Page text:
UPDATE: Judge Strikes Down NYC Sugary-Drinks Size Rule
NEW YORK (AP) - New York City's groundbreaking limit on the size of sugar-laden drinks has been struck down by a judge shortly before it was set to take effect.
The restriction was supposed to start Tuesday.
Manhattan state Supreme Court Justice Milton Tingling writes that loopholes "effectively defeat the stated purpose" of the rule.
The rule prohibits selling non-diet soda and some other sugary beverages in containers bigger than 16 ounces. It applies at places ranging from pizzerias to sports stadiums, though not at supermarkets or convenience stores.
City officials say the limit will curb obesity by making it easy for people to stop at 16 ounces of high-calorie drinks.
The beverage industry and other opponents say it's a nannyish measure that will hurt businesses.
YAHOO.COM - Michael Bloomberg's large, sugary drink ban will start in NYC this week!
But Bloomberg is facing some intense opposition from corporate giant Starbucks. The coffee chain said it would continue to offer 20-ounce "venti" drinks because of the milk content.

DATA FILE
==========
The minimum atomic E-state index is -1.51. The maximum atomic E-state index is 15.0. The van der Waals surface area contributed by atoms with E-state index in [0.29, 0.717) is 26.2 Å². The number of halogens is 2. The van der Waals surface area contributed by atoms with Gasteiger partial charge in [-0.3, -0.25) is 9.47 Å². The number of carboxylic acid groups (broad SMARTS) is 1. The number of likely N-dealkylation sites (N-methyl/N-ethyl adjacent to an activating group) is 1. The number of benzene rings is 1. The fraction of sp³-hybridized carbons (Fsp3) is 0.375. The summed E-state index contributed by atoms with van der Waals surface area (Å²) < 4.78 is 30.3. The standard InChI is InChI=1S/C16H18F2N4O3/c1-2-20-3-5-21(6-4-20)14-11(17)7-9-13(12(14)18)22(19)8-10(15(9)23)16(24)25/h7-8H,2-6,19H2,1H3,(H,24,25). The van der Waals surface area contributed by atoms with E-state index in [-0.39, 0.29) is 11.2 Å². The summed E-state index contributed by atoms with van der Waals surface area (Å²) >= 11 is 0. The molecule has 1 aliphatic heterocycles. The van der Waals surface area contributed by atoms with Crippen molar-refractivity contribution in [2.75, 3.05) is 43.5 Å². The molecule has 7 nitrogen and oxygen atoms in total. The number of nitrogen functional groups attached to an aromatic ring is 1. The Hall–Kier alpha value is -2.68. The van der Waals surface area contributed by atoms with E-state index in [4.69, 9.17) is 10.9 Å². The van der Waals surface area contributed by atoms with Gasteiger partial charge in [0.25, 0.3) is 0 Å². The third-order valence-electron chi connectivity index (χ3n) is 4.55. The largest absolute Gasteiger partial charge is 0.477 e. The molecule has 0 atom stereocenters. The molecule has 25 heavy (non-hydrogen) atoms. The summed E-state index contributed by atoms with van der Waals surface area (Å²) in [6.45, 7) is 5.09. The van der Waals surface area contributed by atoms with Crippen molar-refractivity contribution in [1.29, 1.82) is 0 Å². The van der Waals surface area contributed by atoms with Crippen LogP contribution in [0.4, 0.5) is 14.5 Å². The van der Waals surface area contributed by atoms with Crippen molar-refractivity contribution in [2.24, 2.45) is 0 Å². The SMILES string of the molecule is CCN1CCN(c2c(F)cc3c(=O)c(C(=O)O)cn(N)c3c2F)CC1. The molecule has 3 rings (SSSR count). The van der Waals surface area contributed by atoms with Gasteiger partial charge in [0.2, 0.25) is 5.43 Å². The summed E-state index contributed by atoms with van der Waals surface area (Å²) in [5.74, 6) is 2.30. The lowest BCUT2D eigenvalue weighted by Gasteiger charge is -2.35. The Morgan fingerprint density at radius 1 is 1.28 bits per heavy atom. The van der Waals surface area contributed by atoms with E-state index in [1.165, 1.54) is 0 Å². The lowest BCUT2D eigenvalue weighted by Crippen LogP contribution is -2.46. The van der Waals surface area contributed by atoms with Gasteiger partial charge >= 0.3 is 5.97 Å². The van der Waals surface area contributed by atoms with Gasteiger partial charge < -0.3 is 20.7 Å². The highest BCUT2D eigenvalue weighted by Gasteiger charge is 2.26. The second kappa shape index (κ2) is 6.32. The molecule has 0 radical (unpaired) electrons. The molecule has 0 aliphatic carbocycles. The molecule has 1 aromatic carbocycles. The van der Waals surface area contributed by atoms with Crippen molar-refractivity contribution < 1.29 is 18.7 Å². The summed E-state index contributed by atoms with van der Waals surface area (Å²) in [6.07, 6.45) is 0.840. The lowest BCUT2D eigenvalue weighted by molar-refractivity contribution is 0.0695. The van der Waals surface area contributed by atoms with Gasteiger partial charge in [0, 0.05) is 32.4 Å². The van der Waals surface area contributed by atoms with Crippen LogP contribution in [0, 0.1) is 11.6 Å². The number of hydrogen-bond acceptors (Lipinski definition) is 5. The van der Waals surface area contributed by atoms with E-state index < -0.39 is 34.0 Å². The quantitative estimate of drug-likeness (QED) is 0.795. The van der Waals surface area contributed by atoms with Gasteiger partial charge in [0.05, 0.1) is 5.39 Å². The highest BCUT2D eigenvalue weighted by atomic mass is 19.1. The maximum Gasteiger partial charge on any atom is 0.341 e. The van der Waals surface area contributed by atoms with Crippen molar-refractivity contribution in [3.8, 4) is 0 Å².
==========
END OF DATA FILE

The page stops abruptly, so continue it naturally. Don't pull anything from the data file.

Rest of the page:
Bloomberg told television show Face The Nation that Starbucks' plan was "ridiculous."
"Starbucks knows how to market things, knows how to package things," Bloomberg said. "They can change instantly when it's in their interest to do so."
The new mandate limits sugary drinks sold at restaurants, movie theaters, street carts, and more to 16 ounces.
A Starbucks spokeswoman told NBC on Thursday that it was not making any immediate changes to its menu as a result of the ban.
The coffee giant "doesn't think its drinks are subject to the new regulations because many of the company's signature drinks are milk-based, and most are highly customizable," NBC reported.
Starbucks competitor Dunkin' Donuts is taking the mandate more seriously.
At Dunkin', customers will have to add your own sugar to large and extra-large hot beverage and medium and large iced beverages. Same for flavors (like mocha or vanilla syrup).
The company also announced that sweet beverages like hot chocolate will only be available in small and medium sizes.
Bloomberg's ban, which only affects restaurants and places that sell prepared foods, is meant to combat obesity.
But critics of the ban say it will be difficult to enforce and will make business less efficient.
For example, instead of a Dunkin' Donuts employee adding sugar to a drink and handing it off, customers will have to line up to add their own sugar.
Wednesday, May 22 2013 2:57 PM EDT2013-05-22 18:57:24 GMT
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